(Dir. Oliver Stone) (1992)
You don’t have to read all 26 volumes of the Warren Commission Documents: the ‘Popular Library’ of New York brought out a handy compendium, where you read all about what a total nut-job Oswald was and how it seems pretty likely he shot the President from the book depository.
Enter Jack Ruby, who saved the Dallas D.A. a pile of work, and gave conspiracy theorists a golden goal. Among them: Oliver Stone, whose film of Jim Garrison’s attempt to charge someone from the New Orleans Chamber of Commerce with conspiracy to assassinate Kennedy is, much as Stone regards the Warren Report, a fabrication from start to finish.
As a film it is terrific: brilliantly directed, dazzlingly edited and put together with great passion and elan. There is a lot of scenery-chewing but the star cast is so good, and the 60s southern-fried feel is so right, interspersed as it is with real footage, that it sucks you in and you find yourself thinking that if there was a second shooter, wow! by definition, there had to be a conspiracy! But let’s calm down…assuming a second shooter, how does that = a conspiracy? When it’s highly possible, with all due respect, that more than one Texan wanted to kill Jack all by themselves, including perhaps LBJ.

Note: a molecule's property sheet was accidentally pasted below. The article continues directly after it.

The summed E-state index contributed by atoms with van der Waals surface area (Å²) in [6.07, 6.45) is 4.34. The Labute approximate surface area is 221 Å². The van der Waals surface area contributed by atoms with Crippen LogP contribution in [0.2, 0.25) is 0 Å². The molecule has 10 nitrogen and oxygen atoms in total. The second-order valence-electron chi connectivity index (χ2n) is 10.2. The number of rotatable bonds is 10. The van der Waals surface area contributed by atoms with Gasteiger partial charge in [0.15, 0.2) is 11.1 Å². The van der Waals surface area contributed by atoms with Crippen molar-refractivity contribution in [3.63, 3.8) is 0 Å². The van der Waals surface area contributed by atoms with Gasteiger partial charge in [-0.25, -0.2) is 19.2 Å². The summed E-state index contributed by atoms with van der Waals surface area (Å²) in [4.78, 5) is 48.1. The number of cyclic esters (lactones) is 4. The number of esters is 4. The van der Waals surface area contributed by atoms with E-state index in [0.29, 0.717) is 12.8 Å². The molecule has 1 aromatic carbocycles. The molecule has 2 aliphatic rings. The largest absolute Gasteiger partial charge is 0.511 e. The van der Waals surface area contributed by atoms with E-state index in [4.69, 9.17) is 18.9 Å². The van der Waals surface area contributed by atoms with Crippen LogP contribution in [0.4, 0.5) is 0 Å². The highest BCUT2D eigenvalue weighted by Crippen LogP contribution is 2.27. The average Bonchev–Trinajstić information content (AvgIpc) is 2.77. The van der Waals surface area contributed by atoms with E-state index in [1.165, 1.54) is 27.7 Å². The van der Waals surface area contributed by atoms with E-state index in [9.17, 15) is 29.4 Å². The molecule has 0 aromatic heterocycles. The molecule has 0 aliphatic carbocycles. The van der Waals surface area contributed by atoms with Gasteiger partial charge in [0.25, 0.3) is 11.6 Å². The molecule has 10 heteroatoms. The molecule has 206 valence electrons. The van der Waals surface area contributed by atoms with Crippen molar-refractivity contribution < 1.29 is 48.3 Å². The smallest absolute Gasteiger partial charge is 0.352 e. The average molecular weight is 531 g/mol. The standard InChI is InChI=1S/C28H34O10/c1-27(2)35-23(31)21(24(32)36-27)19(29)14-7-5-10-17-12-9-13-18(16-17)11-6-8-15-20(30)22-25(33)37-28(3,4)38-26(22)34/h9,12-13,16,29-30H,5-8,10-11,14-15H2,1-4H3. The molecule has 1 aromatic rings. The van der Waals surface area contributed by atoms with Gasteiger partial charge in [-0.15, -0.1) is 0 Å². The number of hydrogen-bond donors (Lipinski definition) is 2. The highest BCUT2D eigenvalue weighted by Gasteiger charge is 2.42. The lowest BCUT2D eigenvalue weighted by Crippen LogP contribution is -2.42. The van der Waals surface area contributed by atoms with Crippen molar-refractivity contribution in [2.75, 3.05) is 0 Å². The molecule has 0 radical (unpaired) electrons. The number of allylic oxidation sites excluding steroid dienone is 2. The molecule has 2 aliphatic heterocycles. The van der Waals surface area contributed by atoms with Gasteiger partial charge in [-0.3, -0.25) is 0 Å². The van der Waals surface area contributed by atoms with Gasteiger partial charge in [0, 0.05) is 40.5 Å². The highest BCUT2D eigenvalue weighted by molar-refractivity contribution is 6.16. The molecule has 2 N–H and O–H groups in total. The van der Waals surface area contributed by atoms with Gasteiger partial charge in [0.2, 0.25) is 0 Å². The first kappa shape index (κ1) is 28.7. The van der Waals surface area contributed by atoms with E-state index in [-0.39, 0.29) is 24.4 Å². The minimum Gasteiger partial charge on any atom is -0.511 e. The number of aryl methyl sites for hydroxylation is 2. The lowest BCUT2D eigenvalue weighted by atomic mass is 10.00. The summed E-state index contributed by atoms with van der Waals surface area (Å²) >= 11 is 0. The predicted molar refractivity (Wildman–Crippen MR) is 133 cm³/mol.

Robert Hughes had a nice comment on the JFK phenomenon in Culture of Complaint: The Fraying of America: “For the young, more and more, entertainment sets educational standards and creates “truth” about the past. Millions of Americans, especially young ones, imagined that the “truth” about the Kennedy assassination resides in Oliver Stone’s vivid lying film JFK, with its paranoid elevation of a discredited New Orleans prosecutor into a political hero beset by an evil, omnipresent military establishment that murdered Kennedy to keep us in Vietnam. How many of them saw anything wrong with Stone’s frequent claim that he was “creating a counter-myth” to the Warren Commission’s findings, as though one’s knowledge of the past equated with the propagation of myth?”
Anyhow, let’s remember President Kennedy, a somewhat callow dilettante who grew in the job and did some heroic things, including staring down Khrushchev, giving civil rights a kick-start, and keeping the US out of the quagmire of S. E. Asia (for a time). Here’s a look at his Berlin speech on 26 June, 1963, courtesy of the folks at You Tube:
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